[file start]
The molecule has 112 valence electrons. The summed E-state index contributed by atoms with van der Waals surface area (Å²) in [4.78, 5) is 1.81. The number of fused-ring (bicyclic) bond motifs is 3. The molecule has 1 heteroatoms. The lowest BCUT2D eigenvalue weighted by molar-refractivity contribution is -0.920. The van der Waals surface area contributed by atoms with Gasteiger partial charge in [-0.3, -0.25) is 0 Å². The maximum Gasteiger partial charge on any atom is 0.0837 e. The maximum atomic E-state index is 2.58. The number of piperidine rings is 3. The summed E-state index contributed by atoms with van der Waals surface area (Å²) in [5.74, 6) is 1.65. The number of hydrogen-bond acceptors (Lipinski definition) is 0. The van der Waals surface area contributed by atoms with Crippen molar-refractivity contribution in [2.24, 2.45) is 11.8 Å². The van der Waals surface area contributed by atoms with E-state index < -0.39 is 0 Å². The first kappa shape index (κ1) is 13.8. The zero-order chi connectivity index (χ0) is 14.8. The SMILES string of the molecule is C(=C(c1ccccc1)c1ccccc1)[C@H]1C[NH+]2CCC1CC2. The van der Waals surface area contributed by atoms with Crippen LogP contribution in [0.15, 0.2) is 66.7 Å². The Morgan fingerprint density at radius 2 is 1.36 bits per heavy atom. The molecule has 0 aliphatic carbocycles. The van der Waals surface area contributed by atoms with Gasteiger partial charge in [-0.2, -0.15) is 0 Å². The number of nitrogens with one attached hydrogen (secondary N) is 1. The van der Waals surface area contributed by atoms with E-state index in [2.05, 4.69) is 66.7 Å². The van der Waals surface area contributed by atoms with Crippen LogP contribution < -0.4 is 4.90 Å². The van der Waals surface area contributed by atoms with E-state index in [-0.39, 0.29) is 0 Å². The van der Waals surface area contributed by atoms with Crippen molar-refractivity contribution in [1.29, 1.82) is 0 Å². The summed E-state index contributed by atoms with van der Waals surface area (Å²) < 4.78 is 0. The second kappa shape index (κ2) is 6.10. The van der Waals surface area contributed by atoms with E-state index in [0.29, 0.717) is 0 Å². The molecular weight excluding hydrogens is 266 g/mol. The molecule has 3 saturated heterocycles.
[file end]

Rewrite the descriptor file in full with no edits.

The molecule has 112 valence electrons. The summed E-state index contributed by atoms with van der Waals surface area (Å²) in [4.78, 5) is 1.81. The number of fused-ring (bicyclic) bond motifs is 3. The molecule has 1 heteroatoms. The lowest BCUT2D eigenvalue weighted by molar-refractivity contribution is -0.920. The van der Waals surface area contributed by atoms with Gasteiger partial charge in [-0.3, -0.25) is 0 Å². The maximum Gasteiger partial charge on any atom is 0.0837 e. The maximum atomic E-state index is 2.58. The number of piperidine rings is 3. The summed E-state index contributed by atoms with van der Waals surface area (Å²) in [5.74, 6) is 1.65. The number of hydrogen-bond acceptors (Lipinski definition) is 0. The van der Waals surface area contributed by atoms with Crippen molar-refractivity contribution in [2.24, 2.45) is 11.8 Å². The van der Waals surface area contributed by atoms with E-state index < -0.39 is 0 Å². The first kappa shape index (κ1) is 13.8. The zero-order chi connectivity index (χ0) is 14.8. The SMILES string of the molecule is C(=C(c1ccccc1)c1ccccc1)[C@H]1C[NH+]2CCC1CC2. The van der Waals surface area contributed by atoms with Crippen LogP contribution in [0.15, 0.2) is 66.7 Å². The Morgan fingerprint density at radius 2 is 1.36 bits per heavy atom. The molecule has 0 aliphatic carbocycles. The van der Waals surface area contributed by atoms with Gasteiger partial charge in [-0.2, -0.15) is 0 Å². The number of nitrogens with one attached hydrogen (secondary N) is 1. The van der Waals surface area contributed by atoms with E-state index in [2.05, 4.69) is 66.7 Å². The van der Waals surface area contributed by atoms with Crippen LogP contribution < -0.4 is 4.90 Å². The van der Waals surface area contributed by atoms with E-state index in [-0.39, 0.29) is 0 Å². The van der Waals surface area contributed by atoms with Crippen molar-refractivity contribution in [1.29, 1.82) is 0 Å². The summed E-state index contributed by atoms with van der Waals surface area (Å²) < 4.78 is 0. The second kappa shape index (κ2) is 6.10. The van der Waals surface area contributed by atoms with E-state index in [0.29, 0.717) is 0 Å². The molecular weight excluding hydrogens is 266 g/mol. The molecule has 3 saturated heterocycles.